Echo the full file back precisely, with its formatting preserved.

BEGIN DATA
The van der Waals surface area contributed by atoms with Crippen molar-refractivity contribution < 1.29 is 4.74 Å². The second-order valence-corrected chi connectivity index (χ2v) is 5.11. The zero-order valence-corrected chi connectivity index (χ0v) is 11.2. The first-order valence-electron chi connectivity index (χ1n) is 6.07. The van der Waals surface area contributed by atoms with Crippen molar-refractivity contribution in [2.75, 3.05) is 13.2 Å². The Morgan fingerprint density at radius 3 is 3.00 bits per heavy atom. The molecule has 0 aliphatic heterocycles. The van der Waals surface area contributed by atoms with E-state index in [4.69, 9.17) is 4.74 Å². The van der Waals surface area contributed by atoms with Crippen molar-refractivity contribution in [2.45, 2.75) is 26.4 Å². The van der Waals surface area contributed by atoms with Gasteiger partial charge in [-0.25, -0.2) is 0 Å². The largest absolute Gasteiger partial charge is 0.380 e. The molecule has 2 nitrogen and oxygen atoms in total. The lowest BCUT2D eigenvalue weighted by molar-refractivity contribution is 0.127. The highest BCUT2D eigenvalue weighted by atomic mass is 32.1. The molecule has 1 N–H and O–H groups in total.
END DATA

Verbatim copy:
The van der Waals surface area contributed by atoms with Crippen molar-refractivity contribution < 1.29 is 4.74 Å². The second-order valence-corrected chi connectivity index (χ2v) is 5.11. The zero-order valence-corrected chi connectivity index (χ0v) is 11.2. The first-order valence-electron chi connectivity index (χ1n) is 6.07. The van der Waals surface area contributed by atoms with Crippen molar-refractivity contribution in [2.75, 3.05) is 13.2 Å². The Morgan fingerprint density at radius 3 is 3.00 bits per heavy atom. The molecule has 0 aliphatic heterocycles. The van der Waals surface area contributed by atoms with E-state index in [4.69, 9.17) is 4.74 Å². The van der Waals surface area contributed by atoms with Crippen molar-refractivity contribution in [2.45, 2.75) is 26.4 Å². The van der Waals surface area contributed by atoms with Gasteiger partial charge in [-0.25, -0.2) is 0 Å². The largest absolute Gasteiger partial charge is 0.380 e. The molecule has 2 nitrogen and oxygen atoms in total. The lowest BCUT2D eigenvalue weighted by molar-refractivity contribution is 0.127. The highest BCUT2D eigenvalue weighted by atomic mass is 32.1. The molecule has 1 N–H and O–H groups in total.